This article is only available in the PDF format. Download the PDF to view the article, as well as its associated figures and tables.
There are some varieties of paralyses that follow acute diseases which present some features of great interest. This interest can never cease until the true pathology underlying these cases has been fully worked out. My remarks on the present occasion are with the view, that though they may not settle, they may suggest the lines on which some of these cases may yet be solved. In doing this I shall appeal almost entirely to my own cases. First let me lay down the general ways in which acute diseases may be supposed to act on the nervous matter. 1. That these paralyses are due to the direct action of the virus of the disease. 2. That they are due to some poison left in the system by the disease; and that acts after the disease itself has disappeared. 3. That they are due to some other poison that acts conjointly,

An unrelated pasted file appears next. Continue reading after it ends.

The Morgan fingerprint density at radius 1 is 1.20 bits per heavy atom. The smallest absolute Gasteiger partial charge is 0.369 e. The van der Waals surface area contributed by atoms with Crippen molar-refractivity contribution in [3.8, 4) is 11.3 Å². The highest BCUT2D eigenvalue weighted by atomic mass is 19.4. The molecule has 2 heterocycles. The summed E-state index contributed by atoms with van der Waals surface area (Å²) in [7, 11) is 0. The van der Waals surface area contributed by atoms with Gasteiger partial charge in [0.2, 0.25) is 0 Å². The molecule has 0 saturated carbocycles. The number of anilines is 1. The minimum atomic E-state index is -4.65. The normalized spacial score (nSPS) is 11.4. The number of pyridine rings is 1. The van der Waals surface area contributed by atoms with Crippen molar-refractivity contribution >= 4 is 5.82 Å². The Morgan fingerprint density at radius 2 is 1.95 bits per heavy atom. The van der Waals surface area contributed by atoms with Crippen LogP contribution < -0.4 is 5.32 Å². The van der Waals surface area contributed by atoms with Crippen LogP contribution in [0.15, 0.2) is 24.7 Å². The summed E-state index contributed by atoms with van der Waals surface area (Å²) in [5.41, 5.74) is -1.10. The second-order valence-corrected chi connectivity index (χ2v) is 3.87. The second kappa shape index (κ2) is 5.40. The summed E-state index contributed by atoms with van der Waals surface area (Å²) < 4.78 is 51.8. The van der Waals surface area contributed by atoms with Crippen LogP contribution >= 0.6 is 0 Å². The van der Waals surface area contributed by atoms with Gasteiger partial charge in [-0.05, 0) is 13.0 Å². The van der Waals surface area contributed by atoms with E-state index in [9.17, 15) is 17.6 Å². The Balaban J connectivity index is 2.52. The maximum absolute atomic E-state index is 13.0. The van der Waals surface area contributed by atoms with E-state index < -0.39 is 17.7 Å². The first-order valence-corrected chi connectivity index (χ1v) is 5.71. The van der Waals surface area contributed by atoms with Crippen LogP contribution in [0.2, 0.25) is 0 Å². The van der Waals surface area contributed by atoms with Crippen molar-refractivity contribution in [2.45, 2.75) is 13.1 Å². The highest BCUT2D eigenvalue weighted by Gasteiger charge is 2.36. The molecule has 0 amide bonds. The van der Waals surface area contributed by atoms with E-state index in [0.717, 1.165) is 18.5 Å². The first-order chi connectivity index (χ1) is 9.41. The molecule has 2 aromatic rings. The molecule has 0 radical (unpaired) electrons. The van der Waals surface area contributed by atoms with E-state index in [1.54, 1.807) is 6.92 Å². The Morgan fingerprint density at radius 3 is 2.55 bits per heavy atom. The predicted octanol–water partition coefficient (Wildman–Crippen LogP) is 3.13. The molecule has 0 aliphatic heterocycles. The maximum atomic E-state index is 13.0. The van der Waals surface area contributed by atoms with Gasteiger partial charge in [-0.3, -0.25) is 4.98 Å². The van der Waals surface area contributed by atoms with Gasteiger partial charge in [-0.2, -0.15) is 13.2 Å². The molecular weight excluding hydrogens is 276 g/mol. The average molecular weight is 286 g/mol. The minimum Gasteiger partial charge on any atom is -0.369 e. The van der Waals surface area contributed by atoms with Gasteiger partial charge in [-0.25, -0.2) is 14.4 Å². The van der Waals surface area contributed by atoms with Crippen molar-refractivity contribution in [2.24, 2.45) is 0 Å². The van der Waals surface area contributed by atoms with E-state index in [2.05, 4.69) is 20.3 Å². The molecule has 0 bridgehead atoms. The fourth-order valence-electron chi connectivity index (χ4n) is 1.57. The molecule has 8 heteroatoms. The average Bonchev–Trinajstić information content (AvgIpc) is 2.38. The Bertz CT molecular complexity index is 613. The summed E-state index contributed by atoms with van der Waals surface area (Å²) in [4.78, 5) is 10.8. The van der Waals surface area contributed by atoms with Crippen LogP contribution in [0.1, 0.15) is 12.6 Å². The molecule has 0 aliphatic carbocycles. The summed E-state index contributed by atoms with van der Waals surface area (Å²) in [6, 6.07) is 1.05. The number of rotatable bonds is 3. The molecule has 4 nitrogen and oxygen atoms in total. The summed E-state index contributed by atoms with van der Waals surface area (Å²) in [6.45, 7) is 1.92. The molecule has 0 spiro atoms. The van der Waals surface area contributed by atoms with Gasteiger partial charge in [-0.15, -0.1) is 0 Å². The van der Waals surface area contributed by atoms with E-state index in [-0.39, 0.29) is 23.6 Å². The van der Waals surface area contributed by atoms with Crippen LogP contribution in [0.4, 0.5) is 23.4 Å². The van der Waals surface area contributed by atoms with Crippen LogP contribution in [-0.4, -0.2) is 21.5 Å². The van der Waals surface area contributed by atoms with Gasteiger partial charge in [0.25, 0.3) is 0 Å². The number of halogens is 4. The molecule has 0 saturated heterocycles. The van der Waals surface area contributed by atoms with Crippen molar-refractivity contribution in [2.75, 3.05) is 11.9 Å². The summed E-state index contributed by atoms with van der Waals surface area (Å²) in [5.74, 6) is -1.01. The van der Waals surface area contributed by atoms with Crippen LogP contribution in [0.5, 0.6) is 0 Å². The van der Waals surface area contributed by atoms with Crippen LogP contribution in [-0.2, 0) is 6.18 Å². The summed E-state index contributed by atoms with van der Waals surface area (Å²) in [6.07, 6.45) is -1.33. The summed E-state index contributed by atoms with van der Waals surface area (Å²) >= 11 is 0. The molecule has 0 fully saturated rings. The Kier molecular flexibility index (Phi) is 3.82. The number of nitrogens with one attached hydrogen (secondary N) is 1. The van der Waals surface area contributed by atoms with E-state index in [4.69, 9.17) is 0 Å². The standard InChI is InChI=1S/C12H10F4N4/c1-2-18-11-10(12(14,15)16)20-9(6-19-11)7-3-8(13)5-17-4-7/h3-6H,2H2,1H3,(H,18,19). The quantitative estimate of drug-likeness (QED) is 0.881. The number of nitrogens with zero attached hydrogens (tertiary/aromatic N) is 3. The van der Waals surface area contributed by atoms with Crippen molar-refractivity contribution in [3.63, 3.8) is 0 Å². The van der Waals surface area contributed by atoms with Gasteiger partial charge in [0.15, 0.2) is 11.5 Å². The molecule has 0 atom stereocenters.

FERGUSON J. PARALYSES FOLLOWING ACUTE DISEASES. JAMA. 1892;XVIII(2):33–36. doi:10.1001/jama.1892.02411060003001a
Customize your JAMA Network experience by selecting one or more topics from the list below.
Create a personal account or sign in to: